The cost of this is a loss of a living, active faith. When a filthy heart is unable to return God’s love it hides from this love, as Adam did in the garden of Eden. And this happens when there is no real repentance, no uttermost resolution to clean up the heart, whatever it takes, within the person. To be able to doubt God’s existence or the reality of the Sacrament one has to get to utter spiritual madness. It’s an extreme. More often faith becomes just a theoretical belief that does not reflect on the spiritual experience. ‘It is a fearful thing to fall into the hands of the living God’ (Hebrews, 10:31), and, as there’s neither repentance nor love in one’s soul, this fear kills prayer. We understand it in our mind that one cannot escape from God’s All-Seeing Eye, but we start hiding our own eyes. Reading prayers becomes a formal activity. A lengthy liturgy tires only a person who does not pray. So the only reason to cut a liturgy is that we are unable to pray. We cannot or we do not want to.
Without the fire of God’s prayer a priest’s service becomes just an occupation, a trade. The power to bind and loose we get in ordination, the power to make Sacraments with the power of the Holy Spirit is now perceived as a ‘license’ to satisfy people’s religious wants. When we serve not the altar but a service bureau, we forget the responsibility we have in the people’s eyes. One is not interested in the personal qualities of a notary one wants to seal a document, and the validity of the Sacrament, as well as the validity of the seal, does not depend on the degree of the priest’s piety. So what do you want from us the priests? And our… but why do I say ‘we’? I keep telling the parishioners that when one makes a confession one is to speak only of oneself. It’s so much easier to say ‘we have sinned,’ than to say ‘I have sinned’.
So, my rudeness and lack of attention to my parishioners is also a result of lack of a living faith, because Christian love for one’s neighbour and love for God are inseparable. And faith without love is how the demons believe ( James 2:19).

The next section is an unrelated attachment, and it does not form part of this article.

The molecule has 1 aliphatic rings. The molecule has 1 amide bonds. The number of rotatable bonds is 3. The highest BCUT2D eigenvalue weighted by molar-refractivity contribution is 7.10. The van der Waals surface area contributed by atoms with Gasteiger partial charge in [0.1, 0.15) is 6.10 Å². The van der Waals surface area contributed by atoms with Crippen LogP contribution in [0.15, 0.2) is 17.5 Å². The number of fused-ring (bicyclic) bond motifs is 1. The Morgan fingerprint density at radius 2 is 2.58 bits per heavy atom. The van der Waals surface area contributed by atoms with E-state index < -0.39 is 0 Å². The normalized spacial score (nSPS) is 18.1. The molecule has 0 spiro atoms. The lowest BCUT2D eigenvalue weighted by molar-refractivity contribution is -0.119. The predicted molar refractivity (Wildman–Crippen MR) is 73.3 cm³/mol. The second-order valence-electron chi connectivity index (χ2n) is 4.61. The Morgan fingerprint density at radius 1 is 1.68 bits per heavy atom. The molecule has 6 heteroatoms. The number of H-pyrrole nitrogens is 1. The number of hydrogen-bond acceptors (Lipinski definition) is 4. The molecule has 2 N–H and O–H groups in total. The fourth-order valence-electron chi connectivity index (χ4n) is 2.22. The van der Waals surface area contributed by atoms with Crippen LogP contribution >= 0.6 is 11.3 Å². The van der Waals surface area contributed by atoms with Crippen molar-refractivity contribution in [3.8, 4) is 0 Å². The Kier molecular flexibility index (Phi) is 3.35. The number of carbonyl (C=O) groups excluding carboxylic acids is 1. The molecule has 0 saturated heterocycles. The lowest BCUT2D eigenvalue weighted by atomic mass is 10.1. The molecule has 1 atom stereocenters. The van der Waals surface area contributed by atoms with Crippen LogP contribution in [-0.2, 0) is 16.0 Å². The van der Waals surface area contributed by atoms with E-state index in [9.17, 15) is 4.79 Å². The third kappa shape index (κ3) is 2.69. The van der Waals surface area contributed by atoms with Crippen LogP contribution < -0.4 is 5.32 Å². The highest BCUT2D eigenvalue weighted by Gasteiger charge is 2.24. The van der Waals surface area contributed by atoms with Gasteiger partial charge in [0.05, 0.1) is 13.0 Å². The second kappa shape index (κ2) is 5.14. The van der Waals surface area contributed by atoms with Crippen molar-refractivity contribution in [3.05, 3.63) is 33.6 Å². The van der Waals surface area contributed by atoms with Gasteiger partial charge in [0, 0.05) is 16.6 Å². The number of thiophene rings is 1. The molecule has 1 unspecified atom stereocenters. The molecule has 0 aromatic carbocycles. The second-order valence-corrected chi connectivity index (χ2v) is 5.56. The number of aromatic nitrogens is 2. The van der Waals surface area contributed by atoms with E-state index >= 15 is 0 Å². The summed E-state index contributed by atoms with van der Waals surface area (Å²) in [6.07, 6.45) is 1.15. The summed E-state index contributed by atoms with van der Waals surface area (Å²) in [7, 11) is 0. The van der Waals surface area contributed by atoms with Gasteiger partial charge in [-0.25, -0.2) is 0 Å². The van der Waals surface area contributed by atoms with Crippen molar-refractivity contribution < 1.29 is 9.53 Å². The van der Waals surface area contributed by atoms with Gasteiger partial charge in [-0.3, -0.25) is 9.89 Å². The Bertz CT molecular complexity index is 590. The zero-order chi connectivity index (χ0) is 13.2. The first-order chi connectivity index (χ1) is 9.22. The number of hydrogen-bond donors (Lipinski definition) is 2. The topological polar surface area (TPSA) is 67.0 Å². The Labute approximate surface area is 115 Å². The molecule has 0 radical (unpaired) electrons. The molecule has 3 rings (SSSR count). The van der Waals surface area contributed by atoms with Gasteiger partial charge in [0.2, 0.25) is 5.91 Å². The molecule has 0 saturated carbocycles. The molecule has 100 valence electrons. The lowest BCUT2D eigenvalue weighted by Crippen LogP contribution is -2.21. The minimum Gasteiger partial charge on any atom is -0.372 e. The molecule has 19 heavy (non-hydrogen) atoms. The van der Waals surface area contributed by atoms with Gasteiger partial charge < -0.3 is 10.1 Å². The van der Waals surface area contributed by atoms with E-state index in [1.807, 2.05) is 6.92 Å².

How Many More Souls…
Once I was amazed by a girl who had come to our church from a village some 20 kilometers from us. She amazed me with her earnestness and the profoundness of her preparation for the Sacraments of confession and communion. Then I heard nothing about her for about a year. When I was performing a requiem service in one of the houses in that village, her mother came up to me. She said her daughter was dying from cancer, and she asked if she could read the Psalter herself when her daughter died. As we talked I realized I knew the girl. I said, ‘She had not made her communion for a year, we need to have her make it while she’s alive!’
We agreed they would come to pick me up in a day or two. I never asked for their name or address. So I was very upset when a week had passed, and still no one had come for me from that village. Then I had to leave for another region for a couple of days, and I took a priest with me to keep me company. As we were talking with him, I recalled the girl and spoke about her mother with anger. My mate told me that if he had been in my shoes he would have gone to the village to find out where she lived and to give her communion.
I knew he was right but I just shrugged my shoulders. I did not want to hitchhike to the village with the Holy Sacraments (I had no car, neither did my interlocutor) and then to be walking around the village asking where the girl dying from cancer lived.
He went home, and I stayed a day longer in that city. When I came back I learnt that while I was away this priest came to my church, took the Holy Sacraments, went to that village, found the girl and gave her communion. Later I was told how she radiated with joy when she recalled this unexpected visit. To add to this, when I met the priest again he begged my forgiveness, he said he had done this not to vex me, he had just been sorry for the dying girl. Oh, my brother, it’s not only her that you showed mercy to. You also saved me from being held responsible for her soul on the Day of the Judgement.
But how many more souls are there for which no one is responsible but myself?
More on responsibility